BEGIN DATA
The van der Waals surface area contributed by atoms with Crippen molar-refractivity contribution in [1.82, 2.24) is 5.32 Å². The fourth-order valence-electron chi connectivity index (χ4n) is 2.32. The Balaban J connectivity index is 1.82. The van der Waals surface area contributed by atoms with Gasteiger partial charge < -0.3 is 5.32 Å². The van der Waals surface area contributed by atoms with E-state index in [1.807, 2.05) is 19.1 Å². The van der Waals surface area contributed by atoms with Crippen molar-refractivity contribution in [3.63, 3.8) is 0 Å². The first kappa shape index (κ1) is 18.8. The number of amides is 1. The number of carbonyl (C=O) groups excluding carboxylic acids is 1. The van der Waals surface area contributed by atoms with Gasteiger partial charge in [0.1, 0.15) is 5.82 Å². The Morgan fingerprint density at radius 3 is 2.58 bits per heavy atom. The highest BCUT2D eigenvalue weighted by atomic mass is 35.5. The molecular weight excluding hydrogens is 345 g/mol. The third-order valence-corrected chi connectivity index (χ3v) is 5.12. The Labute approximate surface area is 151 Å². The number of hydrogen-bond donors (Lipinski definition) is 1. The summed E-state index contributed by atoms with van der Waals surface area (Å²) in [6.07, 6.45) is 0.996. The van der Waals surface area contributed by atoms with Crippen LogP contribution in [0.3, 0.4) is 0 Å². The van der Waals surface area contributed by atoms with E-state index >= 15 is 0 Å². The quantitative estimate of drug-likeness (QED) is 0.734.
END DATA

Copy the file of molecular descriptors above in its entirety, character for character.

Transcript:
The van der Waals surface area contributed by atoms with Crippen molar-refractivity contribution in [1.82, 2.24) is 5.32 Å². The fourth-order valence-electron chi connectivity index (χ4n) is 2.32. The Balaban J connectivity index is 1.82. The van der Waals surface area contributed by atoms with Gasteiger partial charge < -0.3 is 5.32 Å². The van der Waals surface area contributed by atoms with E-state index in [1.807, 2.05) is 19.1 Å². The van der Waals surface area contributed by atoms with Crippen molar-refractivity contribution in [3.63, 3.8) is 0 Å². The first kappa shape index (κ1) is 18.8. The number of amides is 1. The number of carbonyl (C=O) groups excluding carboxylic acids is 1. The van der Waals surface area contributed by atoms with Gasteiger partial charge in [0.1, 0.15) is 5.82 Å². The Morgan fingerprint density at radius 3 is 2.58 bits per heavy atom. The highest BCUT2D eigenvalue weighted by atomic mass is 35.5. The molecular weight excluding hydrogens is 345 g/mol. The third-order valence-corrected chi connectivity index (χ3v) is 5.12. The Labute approximate surface area is 151 Å². The number of hydrogen-bond donors (Lipinski definition) is 1. The summed E-state index contributed by atoms with van der Waals surface area (Å²) in [6.07, 6.45) is 0.996. The van der Waals surface area contributed by atoms with Crippen LogP contribution in [0.3, 0.4) is 0 Å². The van der Waals surface area contributed by atoms with E-state index >= 15 is 0 Å². The quantitative estimate of drug-likeness (QED) is 0.734.